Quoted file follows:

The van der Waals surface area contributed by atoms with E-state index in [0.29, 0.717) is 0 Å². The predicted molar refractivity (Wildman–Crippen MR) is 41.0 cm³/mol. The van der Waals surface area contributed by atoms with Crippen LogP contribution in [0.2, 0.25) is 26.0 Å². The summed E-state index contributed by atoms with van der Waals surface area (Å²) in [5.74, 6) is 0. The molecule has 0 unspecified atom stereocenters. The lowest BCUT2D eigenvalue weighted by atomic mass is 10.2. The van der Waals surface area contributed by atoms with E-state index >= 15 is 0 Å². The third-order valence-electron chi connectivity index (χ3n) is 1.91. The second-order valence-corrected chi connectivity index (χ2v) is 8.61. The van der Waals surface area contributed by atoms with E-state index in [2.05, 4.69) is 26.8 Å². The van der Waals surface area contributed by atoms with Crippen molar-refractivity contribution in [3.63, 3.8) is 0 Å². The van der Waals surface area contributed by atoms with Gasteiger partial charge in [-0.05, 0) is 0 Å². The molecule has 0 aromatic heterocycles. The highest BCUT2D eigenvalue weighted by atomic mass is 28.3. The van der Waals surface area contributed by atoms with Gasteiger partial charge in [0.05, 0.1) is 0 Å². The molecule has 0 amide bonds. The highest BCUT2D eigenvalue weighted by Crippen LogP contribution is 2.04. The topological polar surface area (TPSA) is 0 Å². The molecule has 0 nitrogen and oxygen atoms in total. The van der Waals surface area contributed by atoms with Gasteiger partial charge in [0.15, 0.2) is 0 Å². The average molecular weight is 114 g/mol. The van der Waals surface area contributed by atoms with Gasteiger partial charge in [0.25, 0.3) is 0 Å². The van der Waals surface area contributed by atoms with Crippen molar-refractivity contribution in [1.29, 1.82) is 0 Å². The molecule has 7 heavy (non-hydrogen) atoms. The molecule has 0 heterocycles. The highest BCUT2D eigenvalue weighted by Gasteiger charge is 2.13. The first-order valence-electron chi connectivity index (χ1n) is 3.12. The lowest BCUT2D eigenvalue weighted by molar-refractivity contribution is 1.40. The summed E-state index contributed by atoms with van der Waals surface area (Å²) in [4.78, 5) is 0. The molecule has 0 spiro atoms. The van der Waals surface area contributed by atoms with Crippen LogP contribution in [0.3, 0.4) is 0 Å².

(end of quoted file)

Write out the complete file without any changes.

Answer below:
The van der Waals surface area contributed by atoms with E-state index in [0.29, 0.717) is 0 Å². The predicted molar refractivity (Wildman–Crippen MR) is 41.0 cm³/mol. The van der Waals surface area contributed by atoms with Crippen LogP contribution in [0.2, 0.25) is 26.0 Å². The summed E-state index contributed by atoms with van der Waals surface area (Å²) in [5.74, 6) is 0. The molecule has 0 unspecified atom stereocenters. The lowest BCUT2D eigenvalue weighted by atomic mass is 10.2. The van der Waals surface area contributed by atoms with E-state index >= 15 is 0 Å². The third-order valence-electron chi connectivity index (χ3n) is 1.91. The second-order valence-corrected chi connectivity index (χ2v) is 8.61. The van der Waals surface area contributed by atoms with E-state index in [2.05, 4.69) is 26.8 Å². The van der Waals surface area contributed by atoms with Crippen molar-refractivity contribution in [3.63, 3.8) is 0 Å². The van der Waals surface area contributed by atoms with Gasteiger partial charge in [-0.05, 0) is 0 Å². The molecule has 0 aromatic heterocycles. The highest BCUT2D eigenvalue weighted by atomic mass is 28.3. The van der Waals surface area contributed by atoms with Gasteiger partial charge in [0.05, 0.1) is 0 Å². The molecule has 0 amide bonds. The highest BCUT2D eigenvalue weighted by Crippen LogP contribution is 2.04. The topological polar surface area (TPSA) is 0 Å². The molecule has 0 nitrogen and oxygen atoms in total. The van der Waals surface area contributed by atoms with Gasteiger partial charge in [0.15, 0.2) is 0 Å². The average molecular weight is 114 g/mol. The van der Waals surface area contributed by atoms with Gasteiger partial charge in [0.25, 0.3) is 0 Å². The van der Waals surface area contributed by atoms with Crippen molar-refractivity contribution in [1.29, 1.82) is 0 Å². The molecule has 7 heavy (non-hydrogen) atoms. The molecule has 0 heterocycles. The highest BCUT2D eigenvalue weighted by Gasteiger charge is 2.13. The first-order valence-electron chi connectivity index (χ1n) is 3.12. The lowest BCUT2D eigenvalue weighted by molar-refractivity contribution is 1.40. The summed E-state index contributed by atoms with van der Waals surface area (Å²) in [4.78, 5) is 0. The molecule has 0 spiro atoms. The van der Waals surface area contributed by atoms with Crippen LogP contribution in [0.3, 0.4) is 0 Å².